Friday, July 11, 2008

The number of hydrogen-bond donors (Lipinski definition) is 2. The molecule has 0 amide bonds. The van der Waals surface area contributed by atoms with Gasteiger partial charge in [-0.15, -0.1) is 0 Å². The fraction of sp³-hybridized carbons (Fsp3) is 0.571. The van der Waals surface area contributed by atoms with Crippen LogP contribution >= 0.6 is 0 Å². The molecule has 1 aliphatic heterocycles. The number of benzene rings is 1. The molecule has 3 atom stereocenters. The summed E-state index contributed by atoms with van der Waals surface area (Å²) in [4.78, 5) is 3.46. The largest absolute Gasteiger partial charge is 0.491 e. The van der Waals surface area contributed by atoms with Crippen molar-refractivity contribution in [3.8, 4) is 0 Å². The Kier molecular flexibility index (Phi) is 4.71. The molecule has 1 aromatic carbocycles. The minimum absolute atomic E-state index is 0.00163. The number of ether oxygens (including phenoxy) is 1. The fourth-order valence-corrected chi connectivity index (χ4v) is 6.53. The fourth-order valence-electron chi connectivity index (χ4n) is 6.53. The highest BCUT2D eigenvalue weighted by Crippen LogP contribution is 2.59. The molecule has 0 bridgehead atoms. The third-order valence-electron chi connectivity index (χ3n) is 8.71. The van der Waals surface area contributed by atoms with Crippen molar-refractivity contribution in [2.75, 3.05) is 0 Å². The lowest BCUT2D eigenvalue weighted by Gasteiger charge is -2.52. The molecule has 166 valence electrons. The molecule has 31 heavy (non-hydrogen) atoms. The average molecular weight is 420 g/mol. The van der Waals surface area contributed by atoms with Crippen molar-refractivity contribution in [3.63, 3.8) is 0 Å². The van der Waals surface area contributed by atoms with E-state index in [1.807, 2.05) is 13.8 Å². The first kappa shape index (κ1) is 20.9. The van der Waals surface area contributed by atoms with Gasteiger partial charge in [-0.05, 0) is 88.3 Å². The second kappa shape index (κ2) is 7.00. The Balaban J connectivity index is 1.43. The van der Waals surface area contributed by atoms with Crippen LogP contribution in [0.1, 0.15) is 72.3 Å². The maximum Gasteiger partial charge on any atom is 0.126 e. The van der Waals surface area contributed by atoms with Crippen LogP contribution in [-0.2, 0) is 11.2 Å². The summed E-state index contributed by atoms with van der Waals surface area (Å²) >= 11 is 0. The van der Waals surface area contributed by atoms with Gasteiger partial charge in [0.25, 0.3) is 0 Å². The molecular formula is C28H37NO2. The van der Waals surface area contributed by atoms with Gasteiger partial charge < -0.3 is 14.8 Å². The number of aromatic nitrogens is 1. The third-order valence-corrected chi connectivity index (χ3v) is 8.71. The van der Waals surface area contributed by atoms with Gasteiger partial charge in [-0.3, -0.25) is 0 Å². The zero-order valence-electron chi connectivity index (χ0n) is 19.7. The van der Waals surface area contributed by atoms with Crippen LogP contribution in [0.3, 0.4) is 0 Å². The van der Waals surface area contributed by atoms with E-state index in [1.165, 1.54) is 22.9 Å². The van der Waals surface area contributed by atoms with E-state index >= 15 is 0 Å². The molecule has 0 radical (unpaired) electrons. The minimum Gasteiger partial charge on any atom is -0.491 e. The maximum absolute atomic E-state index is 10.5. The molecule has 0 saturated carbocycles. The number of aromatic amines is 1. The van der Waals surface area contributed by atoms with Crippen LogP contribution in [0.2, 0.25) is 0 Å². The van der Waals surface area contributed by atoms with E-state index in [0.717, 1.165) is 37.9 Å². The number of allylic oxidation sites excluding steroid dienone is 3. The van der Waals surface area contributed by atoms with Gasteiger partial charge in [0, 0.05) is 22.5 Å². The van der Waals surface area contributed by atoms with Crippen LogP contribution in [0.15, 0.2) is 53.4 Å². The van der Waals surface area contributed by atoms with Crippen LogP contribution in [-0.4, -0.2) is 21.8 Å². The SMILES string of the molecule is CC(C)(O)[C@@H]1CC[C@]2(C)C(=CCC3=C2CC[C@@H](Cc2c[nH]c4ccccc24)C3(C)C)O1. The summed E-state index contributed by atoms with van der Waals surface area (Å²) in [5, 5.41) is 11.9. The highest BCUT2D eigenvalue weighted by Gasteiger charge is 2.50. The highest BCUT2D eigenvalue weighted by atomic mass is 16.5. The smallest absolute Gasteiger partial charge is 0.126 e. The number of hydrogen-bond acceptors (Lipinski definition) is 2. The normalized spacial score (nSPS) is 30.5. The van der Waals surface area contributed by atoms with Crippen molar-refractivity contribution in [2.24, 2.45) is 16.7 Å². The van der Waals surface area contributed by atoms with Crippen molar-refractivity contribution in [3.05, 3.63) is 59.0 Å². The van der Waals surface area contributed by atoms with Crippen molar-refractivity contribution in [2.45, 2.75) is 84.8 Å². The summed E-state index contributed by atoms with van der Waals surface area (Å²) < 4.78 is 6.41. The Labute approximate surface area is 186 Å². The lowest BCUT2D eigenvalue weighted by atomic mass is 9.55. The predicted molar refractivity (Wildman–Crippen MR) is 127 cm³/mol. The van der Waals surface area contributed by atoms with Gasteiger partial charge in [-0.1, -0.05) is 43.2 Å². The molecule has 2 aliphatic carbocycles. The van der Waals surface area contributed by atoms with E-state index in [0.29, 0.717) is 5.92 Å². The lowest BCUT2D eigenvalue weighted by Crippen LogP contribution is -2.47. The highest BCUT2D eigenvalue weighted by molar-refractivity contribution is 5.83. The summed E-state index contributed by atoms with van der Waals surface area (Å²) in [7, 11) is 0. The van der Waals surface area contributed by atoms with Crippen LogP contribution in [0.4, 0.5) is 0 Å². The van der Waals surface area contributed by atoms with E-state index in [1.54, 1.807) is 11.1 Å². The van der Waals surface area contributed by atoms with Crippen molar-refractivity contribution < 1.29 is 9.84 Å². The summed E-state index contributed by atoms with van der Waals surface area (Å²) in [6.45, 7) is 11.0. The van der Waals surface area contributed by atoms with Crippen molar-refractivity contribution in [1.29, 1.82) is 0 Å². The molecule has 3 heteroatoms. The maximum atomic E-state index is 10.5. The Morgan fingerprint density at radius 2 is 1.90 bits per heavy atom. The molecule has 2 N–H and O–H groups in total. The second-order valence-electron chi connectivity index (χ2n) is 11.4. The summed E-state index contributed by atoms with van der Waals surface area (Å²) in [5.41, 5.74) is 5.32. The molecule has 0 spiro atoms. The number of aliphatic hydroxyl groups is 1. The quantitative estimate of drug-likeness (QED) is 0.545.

Pinpointing when in earths history life began has been a big challenge for science. Naturally the further back you go, the scarcer the evidence becomes. At the moment the general agreement is that microfossils found in ancient rocks, together with other clues, like the banded iron formations, are proof of that life was established here on earth by around 3.5 billion years ago, but more equivocal evidence has suggested that the beginning may be yet earlier. However it is usually thought that the late heavy bombardment that tails off around 3.8 billion years ago imposes a limit on the antiquity of life’s origin. Interesting then, that recent research on to isotopic carbon ratios in ancient Australian rocks indicates that some kind of biological process may have been at work up to 4.25 billion tears ago. Living organisms concentrate the lighter isotope of carbon, and we aren’t aware of any other natural processes that do this to any significant extent, so the presence of high levels of C12 in the carbon inclusions found in these ancient zircon deposits is curious to say the least.